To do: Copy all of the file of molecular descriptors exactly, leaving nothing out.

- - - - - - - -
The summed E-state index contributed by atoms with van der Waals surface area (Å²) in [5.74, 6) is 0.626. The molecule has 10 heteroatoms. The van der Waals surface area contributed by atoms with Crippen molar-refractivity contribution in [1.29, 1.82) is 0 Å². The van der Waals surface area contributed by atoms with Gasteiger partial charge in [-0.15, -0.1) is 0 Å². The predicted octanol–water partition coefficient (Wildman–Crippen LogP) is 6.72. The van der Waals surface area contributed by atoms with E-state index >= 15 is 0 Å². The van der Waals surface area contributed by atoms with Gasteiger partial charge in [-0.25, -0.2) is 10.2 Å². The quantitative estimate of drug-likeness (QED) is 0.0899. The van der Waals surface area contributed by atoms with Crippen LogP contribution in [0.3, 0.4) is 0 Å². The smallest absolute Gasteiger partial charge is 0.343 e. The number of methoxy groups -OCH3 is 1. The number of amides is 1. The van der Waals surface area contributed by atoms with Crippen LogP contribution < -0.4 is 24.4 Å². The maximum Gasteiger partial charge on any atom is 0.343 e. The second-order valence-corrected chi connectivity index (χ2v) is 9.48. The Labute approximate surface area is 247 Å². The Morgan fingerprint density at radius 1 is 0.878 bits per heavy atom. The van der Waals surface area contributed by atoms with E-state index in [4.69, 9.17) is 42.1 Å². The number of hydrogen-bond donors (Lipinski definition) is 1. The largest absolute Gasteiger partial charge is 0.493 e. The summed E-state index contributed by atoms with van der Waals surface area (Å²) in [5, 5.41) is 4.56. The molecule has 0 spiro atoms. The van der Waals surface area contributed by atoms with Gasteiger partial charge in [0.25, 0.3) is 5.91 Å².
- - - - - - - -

The summed E-state index contributed by atoms with van der Waals surface area (Å²) in [5.74, 6) is 0.626. The molecule has 10 heteroatoms. The van der Waals surface area contributed by atoms with Crippen molar-refractivity contribution in [1.29, 1.82) is 0 Å². The van der Waals surface area contributed by atoms with Gasteiger partial charge in [-0.15, -0.1) is 0 Å². The predicted octanol–water partition coefficient (Wildman–Crippen LogP) is 6.72. The van der Waals surface area contributed by atoms with E-state index >= 15 is 0 Å². The van der Waals surface area contributed by atoms with Gasteiger partial charge in [-0.25, -0.2) is 10.2 Å². The quantitative estimate of drug-likeness (QED) is 0.0899. The van der Waals surface area contributed by atoms with Crippen LogP contribution in [0.3, 0.4) is 0 Å². The smallest absolute Gasteiger partial charge is 0.343 e. The number of methoxy groups -OCH3 is 1. The number of amides is 1. The van der Waals surface area contributed by atoms with Crippen LogP contribution < -0.4 is 24.4 Å². The maximum Gasteiger partial charge on any atom is 0.343 e. The second-order valence-corrected chi connectivity index (χ2v) is 9.48. The Labute approximate surface area is 247 Å². The Morgan fingerprint density at radius 1 is 0.878 bits per heavy atom. The van der Waals surface area contributed by atoms with E-state index in [4.69, 9.17) is 42.1 Å². The number of hydrogen-bond donors (Lipinski definition) is 1. The largest absolute Gasteiger partial charge is 0.493 e. The summed E-state index contributed by atoms with van der Waals surface area (Å²) in [5, 5.41) is 4.56. The molecule has 0 spiro atoms. The van der Waals surface area contributed by atoms with Gasteiger partial charge in [0.25, 0.3) is 5.91 Å².